Messi's astonishing strike-rate – 24 goals in 23 games – is a product of the attacking harmony with which Barcelona now play. Zlatan Ibrahimovic's limitations meant he had to play through the middle, leaving Messi playing wide on the left for much of last season.
The Swede's double gave Barcelona a two-goal lead in the first leg last year against Arsenal. He also scored the only goal in the Nou Camp Clasico but he lacked the flexibility shown by Villa, whose willingness to sacrifice himself has made all the difference.
Coach Pep Guardiola said: "Villa has always been a goalscorer and he has kept that part of his game but it is his movement off the ball that is so important. He makes the runs that help open up the space for our midfielders to play in. He brings Iniesta and Xavi into the game."
In 32 games last season for Valencia, Villa played 754 passes. At Barcelona in the first half of the season he was already up to 550 passes. Messi is repaying the favour. Never before has the Argentine assisted so many goals – 16 so far this season – and eight of those have been for Villa.
The team as a whole has scored 71 league goals. The domestic competition may be weak at times but then playing against the same sides, Real Madrid had scored only 52 ahead of their match at Espanyol last night.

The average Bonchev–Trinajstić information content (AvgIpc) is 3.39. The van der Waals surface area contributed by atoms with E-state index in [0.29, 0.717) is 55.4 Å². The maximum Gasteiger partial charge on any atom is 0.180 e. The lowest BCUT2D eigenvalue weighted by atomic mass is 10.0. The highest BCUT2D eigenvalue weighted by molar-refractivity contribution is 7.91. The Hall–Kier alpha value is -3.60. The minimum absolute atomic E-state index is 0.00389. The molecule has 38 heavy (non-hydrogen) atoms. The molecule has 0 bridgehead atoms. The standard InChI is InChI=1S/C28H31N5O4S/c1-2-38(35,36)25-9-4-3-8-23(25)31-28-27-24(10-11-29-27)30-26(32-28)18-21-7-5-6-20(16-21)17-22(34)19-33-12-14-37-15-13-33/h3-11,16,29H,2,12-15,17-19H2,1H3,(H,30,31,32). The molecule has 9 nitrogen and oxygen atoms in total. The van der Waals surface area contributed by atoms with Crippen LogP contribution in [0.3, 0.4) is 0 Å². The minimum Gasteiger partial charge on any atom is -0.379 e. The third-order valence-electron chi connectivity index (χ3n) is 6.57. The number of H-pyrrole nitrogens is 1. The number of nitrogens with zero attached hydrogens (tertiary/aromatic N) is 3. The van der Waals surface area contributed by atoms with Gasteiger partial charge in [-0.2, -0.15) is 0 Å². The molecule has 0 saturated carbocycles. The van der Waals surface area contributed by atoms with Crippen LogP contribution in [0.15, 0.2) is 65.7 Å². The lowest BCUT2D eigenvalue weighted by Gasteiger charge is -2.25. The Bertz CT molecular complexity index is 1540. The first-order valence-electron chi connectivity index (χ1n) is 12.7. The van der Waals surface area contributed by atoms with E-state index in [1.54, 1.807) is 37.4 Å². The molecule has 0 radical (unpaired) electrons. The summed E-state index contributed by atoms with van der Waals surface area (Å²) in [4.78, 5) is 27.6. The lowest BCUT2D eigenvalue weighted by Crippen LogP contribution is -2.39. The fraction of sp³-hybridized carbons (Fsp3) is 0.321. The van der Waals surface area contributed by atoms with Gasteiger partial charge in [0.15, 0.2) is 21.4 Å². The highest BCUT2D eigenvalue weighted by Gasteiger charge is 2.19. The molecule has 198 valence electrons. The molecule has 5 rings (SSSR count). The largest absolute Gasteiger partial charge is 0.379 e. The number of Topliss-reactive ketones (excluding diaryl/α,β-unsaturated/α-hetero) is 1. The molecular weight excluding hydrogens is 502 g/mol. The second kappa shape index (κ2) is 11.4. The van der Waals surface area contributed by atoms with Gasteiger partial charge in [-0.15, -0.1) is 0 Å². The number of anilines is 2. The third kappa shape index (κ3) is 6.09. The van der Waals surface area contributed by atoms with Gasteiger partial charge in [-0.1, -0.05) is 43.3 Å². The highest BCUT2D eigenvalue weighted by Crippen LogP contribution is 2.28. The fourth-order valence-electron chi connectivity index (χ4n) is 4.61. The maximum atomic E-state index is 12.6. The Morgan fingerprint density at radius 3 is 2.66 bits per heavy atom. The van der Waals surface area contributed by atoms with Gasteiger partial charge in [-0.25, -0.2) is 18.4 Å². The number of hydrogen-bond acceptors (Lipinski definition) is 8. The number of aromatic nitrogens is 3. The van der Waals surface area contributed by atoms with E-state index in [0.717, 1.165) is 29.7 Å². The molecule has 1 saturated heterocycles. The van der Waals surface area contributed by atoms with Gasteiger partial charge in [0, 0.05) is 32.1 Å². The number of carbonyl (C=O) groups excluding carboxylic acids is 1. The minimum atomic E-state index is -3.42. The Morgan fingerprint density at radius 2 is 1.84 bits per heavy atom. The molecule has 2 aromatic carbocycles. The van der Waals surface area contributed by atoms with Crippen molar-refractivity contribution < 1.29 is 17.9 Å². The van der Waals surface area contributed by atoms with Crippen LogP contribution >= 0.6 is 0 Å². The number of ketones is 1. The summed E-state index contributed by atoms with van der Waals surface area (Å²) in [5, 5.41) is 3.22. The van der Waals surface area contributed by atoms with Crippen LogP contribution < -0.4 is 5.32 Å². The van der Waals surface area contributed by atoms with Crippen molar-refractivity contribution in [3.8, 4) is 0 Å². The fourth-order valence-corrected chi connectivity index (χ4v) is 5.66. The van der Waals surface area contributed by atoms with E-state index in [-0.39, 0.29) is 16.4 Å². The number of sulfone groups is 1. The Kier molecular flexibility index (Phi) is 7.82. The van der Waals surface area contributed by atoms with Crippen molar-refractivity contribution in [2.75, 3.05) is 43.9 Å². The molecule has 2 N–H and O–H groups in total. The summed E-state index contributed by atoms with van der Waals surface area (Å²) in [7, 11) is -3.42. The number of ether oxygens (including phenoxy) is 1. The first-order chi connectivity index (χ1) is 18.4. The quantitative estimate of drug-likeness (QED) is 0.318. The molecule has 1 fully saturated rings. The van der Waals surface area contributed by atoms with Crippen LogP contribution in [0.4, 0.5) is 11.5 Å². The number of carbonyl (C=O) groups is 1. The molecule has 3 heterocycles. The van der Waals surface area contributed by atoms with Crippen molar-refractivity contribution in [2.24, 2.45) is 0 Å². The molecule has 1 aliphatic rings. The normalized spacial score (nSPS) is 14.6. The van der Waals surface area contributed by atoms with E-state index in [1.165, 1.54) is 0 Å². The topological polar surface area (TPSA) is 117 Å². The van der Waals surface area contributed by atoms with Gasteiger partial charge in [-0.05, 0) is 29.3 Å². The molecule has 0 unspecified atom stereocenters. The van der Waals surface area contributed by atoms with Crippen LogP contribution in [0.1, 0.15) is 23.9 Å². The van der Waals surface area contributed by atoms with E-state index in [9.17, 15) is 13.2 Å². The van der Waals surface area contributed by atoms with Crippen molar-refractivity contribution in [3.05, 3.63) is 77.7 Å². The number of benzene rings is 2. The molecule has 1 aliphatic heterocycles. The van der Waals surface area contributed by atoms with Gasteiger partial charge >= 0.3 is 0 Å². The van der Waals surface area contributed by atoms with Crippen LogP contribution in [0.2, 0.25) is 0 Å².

Barcelona are on course to smash the current record of 107 goals for a season held by John Toshack's Real Madrid and it is Villa's ability to fit into the system that orbits around Messi that is making it possible.
The reward for such sacrifice should come in the form of trophies this season. Villa has won just two Spanish cups in a career spent, more often than not, outside of the Champions League.
It's a poor return for a European and World champion and Villa could have taken the Premier League route to silverware. As the clock ran down on Valencia's precarious economic situation, Chelsea and Manchester City joined Real Madrid and Barcelona in the race to sign him.
He picks out Wednesday's opponents Arsenal as the place where he would perhaps have been most happy had he gone to England and does not hide his relief that he ended up at the club which was always his preferred destination.
"As a spectator I like the way Arsenal play with quick one- or two-touch football," he says. "Their style would have suited me well. I also had friends at Liverpool and from what I have heard from team-mates, players learn a lot when playing under Rafa Benitez, but that did not happen."